• Provide records of productions.
• Offer impressions of trends in avant-garde theatre.
The Professional Critic:
Theatre Scholarship
• Majority of critics are university teachers and/or
professional dramaturgs.
• They analyze plays and productions within rigorously
researched critical contexts.
• Scholarly critics ordinarily write with a comprehensive
knowledge of a specific subject:
– Playwright
– Performance theories and practice
– Historical period
– Intercultural and/or gender studies
The Professional Critic:
Theatre Scholarship
• Works of great writers of dramatic criticism can be of
lasting literary value:
– Aristotle’s Poetics
– Harold Bloom’s Shakespeare: The Invention of the
Human
• New critical methodologies draw from variety of
disciplines:
– Linguistics
– Semiotics
– Structuralism
– Deconstructionism
The Professional Critic:
Critical Standards
• Developed after years of viewing theatre.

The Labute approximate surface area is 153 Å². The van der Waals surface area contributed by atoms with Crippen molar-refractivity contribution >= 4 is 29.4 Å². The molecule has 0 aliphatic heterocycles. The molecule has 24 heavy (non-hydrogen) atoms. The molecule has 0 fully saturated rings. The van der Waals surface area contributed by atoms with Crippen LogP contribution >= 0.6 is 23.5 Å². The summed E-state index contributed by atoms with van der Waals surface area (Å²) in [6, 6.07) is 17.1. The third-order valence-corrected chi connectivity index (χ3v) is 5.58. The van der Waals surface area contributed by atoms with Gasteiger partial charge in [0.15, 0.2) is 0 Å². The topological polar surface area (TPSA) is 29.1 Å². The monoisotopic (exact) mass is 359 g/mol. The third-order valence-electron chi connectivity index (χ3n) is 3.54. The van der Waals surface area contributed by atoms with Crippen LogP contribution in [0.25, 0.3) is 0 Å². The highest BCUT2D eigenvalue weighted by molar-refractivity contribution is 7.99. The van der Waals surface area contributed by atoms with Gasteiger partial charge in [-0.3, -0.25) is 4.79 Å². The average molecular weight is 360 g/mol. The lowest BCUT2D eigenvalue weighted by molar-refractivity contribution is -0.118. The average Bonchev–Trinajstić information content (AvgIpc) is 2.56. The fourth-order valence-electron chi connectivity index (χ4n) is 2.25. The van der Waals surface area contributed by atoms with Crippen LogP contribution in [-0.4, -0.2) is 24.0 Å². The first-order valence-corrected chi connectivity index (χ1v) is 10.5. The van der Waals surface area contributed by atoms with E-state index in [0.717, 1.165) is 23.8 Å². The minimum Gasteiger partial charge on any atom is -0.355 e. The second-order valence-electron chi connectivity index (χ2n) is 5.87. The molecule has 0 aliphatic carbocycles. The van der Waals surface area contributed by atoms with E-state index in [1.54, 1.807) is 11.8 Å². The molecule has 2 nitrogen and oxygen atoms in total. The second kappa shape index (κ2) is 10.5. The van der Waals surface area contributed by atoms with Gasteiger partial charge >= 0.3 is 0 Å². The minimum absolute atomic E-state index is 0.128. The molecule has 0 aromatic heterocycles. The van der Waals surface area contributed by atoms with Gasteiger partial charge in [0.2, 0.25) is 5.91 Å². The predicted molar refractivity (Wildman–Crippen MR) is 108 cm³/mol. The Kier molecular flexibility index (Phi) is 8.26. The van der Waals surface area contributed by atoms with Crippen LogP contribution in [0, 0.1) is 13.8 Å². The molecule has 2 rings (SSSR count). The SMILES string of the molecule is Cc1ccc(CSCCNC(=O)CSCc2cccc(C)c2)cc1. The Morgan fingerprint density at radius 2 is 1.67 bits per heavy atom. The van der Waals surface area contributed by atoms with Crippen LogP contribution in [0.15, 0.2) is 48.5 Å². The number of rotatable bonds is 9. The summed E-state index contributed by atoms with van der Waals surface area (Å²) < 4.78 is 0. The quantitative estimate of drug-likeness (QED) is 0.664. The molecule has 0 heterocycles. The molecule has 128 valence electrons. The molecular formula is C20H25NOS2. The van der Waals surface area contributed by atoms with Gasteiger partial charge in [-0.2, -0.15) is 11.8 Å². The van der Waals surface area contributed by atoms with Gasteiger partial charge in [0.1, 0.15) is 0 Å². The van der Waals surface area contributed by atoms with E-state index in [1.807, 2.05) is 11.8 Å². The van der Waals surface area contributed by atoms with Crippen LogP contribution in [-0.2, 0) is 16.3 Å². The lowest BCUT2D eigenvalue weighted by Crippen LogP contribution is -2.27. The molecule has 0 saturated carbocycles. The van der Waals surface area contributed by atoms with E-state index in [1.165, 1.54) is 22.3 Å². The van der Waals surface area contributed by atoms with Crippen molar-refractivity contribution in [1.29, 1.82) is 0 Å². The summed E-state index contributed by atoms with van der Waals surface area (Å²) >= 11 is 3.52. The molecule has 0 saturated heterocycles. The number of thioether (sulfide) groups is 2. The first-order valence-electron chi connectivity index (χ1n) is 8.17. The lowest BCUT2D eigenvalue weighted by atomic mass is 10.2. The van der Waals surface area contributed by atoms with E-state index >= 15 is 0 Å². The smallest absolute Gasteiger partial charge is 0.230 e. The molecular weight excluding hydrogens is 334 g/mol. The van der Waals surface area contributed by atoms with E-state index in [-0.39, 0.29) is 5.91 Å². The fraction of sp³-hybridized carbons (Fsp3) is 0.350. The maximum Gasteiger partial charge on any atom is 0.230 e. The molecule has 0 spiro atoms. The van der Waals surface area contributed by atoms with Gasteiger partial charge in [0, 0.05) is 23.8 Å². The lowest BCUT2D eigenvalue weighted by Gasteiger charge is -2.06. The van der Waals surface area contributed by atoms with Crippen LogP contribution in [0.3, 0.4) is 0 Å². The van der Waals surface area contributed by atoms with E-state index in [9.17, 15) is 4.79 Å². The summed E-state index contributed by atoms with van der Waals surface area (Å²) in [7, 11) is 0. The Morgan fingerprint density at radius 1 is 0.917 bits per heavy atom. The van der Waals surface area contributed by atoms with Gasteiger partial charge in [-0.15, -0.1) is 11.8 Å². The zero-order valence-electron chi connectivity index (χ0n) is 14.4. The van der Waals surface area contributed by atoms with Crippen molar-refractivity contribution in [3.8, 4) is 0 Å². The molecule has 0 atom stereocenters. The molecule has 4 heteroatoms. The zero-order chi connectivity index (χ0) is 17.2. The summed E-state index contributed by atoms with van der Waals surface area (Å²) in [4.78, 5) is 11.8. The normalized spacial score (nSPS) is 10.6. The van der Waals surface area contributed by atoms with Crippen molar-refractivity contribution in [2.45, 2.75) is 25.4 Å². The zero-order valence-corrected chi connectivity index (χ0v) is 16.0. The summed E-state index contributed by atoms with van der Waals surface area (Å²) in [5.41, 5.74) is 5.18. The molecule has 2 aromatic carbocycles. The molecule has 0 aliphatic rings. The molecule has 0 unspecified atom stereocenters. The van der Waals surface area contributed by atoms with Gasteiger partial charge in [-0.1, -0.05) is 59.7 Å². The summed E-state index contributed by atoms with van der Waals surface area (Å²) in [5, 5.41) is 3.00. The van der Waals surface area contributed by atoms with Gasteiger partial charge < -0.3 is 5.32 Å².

• Best critics remain open and flexible.
• Critic and director Harold Clurman:
– Whether the critic is good or bad doesn’t depend on
his opinions but on the reasons he can offer for those
opinions.
Working Critics
• Brooks Atkinson on Tennessee William’s A Streetcar
Named Desire:
– Wrote two reviews:
• After opening night
• Ten days later
– Both reviews:
• Streetcar didn’t address social issues.
• Solved no problems.
• Arrived at no moral conclusions.
• It was a work of art—audience sat “in presence of
truth.”
Working Critics
• Brooks Atkinson on Tennessee William’s A Streetcar
Named Desire:
– Organization of second review:
• Deals first with play’s truthfulness
• Williams’ “poetic language”
• Kazan’s directing and Mielziner’s scenic details
• Performances of the actors
• Williams’ career
Core Concepts
• For the professional critic, the play in performance is the
end product of the theatre’s creative process.
• At best, the critic enhances our understanding of the
production or theatre event by enabling us to read about
the theatrical experience from a perspective other than
our own or that of our friends.
• Theatre criticism—carefully weighed by the reader—
adds a new dimension to the discovery and
understanding of theatre.